Search Results: "Gao Wenqian"


BOOK REVIEW

BIOGRAPHY & MEMOIR
Released: Nov. 5, 2007

"Indeed, the wealth of detail and characters, coupled with a generally colorless translation, often makes this story feel more like a history textbook than a revealing portrait. Nevertheless, students of both China and modern history will not be disappointed by this evenhanded, unblinking biography."
Exhaustively researched biography of the revered Chinese premier who helped guide China through its infancy onto the world stage. Read full book review >

BOOK REVIEW

ONE MAN’S BIBLE by Gao Xingjian
FICTION & LITERATURE
Released: Sept. 6, 2002

"Unless Gao's internationally acclaimed plays are a lot better than his fiction, it's hard to understand why this writer was awarded a Nobel Prize."
The experiences of a dissident artist-intellectual who finds himself in an adversary relationship with Mao's Cultural Revolution are once again examined—if not consistently dramatized—by the Chinese Nobel laureate (Soul Mountain, 2000). Read full book review >

BOOK REVIEW

BIOGRAPHY & MEMOIR
Released: March 1, 2003

"An authentic survivor's story, more disturbing and awe-inspiring than any TV reality show."
A refugee now living in England graphically chronicles the hardships, losses, and horrors she endured in Mao's China. Read full book review >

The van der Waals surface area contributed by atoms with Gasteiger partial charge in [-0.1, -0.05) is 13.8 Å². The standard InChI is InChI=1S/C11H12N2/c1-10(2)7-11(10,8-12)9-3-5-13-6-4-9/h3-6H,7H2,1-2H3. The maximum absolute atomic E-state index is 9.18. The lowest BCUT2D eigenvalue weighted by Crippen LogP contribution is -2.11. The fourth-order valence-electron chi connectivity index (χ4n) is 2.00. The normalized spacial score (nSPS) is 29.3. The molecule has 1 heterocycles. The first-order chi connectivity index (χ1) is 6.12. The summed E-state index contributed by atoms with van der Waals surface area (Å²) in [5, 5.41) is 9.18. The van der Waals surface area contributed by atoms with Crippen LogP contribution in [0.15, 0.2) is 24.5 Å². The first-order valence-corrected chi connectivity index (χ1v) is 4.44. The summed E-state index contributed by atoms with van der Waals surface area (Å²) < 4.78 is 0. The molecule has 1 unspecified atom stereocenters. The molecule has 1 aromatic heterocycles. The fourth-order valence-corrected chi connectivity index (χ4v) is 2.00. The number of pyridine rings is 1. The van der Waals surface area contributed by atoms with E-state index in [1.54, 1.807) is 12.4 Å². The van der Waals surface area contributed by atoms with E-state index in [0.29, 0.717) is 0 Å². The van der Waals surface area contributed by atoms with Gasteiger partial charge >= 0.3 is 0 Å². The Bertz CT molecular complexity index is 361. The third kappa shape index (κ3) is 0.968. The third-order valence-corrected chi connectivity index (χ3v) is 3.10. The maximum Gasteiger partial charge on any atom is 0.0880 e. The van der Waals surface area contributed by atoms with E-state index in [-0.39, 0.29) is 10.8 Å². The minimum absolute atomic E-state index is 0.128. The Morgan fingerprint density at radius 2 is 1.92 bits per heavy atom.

BOOK REVIEW

BUYING A FISHING ROD FOR MY GRANDFATHER by Gao Xingjian
FICTION & LITERATURE
Released: Feb. 6, 2004

"Inconsistently developed, but precisely detailed and delicately suggestive: the best work of Gao's yet to appear in English translation."
The 2000 Nobel laureate's declaration "that his fiction does not set out to tell a story" is supported by the six tales in this first translated collection Read full book review >

BOOK REVIEW

SOUL MOUNTAIN by Gao Xingjian
FICTION & LITERATURE
Released: Dec. 10, 2000

"It all eventually coheres into a vision of an inchoate, voracious culture from which any sentient soul might understandably recoil. A dramatically promising situation; one wishes it had been framed in a story."
Readers surprised by the recent news that obscure Chinese dissident expatriate Gao had won this year's Nobel Prize may still be seeking enlightenment even after they've finished this imperturbably meditative and leisurely 1989 "novel"—his first fiction translated into English. Read full book review >

BOOK REVIEW

NON-FICTION
Released: April 1, 2008

"A provocative discussion of an opportunity missed, where inspired moral leadership by one of the greatest of Americans could have made a difference."
The entwined lives of two Revolutionary Era giants and another man who made a less well-known contribution to liberty. Read full book review >

BOOK REVIEW

BIOGRAPHY & MEMOIR
Released: Nov. 1, 2009

"A lucky survivor shares a rare look into China's deeply scarring communist system."
A grim, thoughtfully composed memoir by an artist and former Chinese academic who spent two decades on and off as a labor-camp prisoner of Mao's oppressive regime. Read full book review >